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Hoffmann, R. A wiki for the life sciences where authorship matters. Nature Genetics (2008)

Small molecules targeting severe acute respiratory syndrome human coronavirus.

Severe acute respiratory syndrome (SARS) is an infectious disease caused by a novel human coronavirus. Currently, no effective antiviral agents exist against this type of virus. A cell-based assay, with SARS virus and Vero E6 cells, was developed to screen existing drugs, natural products, and synthetic compounds to identify effective anti-SARS agents. Of >10,000 agents tested, approximately 50 compounds were found active at 10 microM; among these compounds, two are existing drugs (Reserpine 13 and Aescin 5) and several are in clinical development. These 50 active compounds were tested again, and compounds 2-6, 10, and 13 showed active at 3 microM. The 50% inhibitory concentrations for the inhibition of viral replication (EC(50)) and host growth (CC(50)) were then measured and the selectivity index (SI = CC(50)/EC(50)) was determined. The EC(50), based on ELISA, and SI for Reserpine, Aescim, and Valinomycin are 3.4 microM (SI = 7.3), 6.0 microM (SI = 2.5), and 0.85 microM (SI = 80), respectively. Additional studies were carried out to further understand the mode of action of some active compounds, including ELISA, Western blot analysis, immunofluorescence and flow cytometry assays, and inhibition against the 3CL protease and viral entry. Of particular interest are the two anti-HIV agents, one as an entry blocker and the other as a 3CL protease inhibitor (K(i) = 0.6 microM).[1]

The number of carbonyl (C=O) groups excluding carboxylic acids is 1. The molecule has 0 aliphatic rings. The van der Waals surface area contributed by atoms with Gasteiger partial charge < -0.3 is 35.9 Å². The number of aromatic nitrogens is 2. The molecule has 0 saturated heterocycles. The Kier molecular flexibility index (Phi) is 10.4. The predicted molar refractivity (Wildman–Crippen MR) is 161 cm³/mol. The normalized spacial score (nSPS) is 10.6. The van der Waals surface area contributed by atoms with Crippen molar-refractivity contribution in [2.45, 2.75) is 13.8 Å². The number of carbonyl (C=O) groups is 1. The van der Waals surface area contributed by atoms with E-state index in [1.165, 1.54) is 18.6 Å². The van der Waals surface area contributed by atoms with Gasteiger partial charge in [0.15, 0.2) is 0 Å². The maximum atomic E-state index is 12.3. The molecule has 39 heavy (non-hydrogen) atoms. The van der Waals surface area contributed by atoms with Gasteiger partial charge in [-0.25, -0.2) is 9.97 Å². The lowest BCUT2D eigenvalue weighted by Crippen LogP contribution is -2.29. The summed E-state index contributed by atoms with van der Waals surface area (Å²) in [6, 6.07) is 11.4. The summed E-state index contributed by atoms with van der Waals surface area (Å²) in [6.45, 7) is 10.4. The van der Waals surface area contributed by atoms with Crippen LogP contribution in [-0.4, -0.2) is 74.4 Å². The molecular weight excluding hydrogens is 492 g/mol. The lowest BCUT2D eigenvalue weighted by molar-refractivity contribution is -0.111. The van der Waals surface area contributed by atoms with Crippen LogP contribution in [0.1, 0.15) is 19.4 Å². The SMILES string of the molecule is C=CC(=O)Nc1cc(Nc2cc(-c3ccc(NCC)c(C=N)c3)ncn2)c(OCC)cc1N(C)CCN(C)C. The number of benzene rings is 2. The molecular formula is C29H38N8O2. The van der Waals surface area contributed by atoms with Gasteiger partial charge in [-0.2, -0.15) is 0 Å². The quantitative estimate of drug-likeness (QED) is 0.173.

1. Small molecules targeting severe acute respiratory syndrome human coronavirus. Wu, C.Y., Jan, J.T., Ma, S.H., Kuo, C.J., Juan, H.F., Cheng, Y.S., Hsu, H.H., Huang, H.C., Wu, D., Brik, A., Liang, F.S., Liu, R.S., Fang, J.M., Chen, S.T., Liang, P.H., Wong, C.H. Proc. Natl. Acad. Sci. U.S.A. (2004) [Pubmed]
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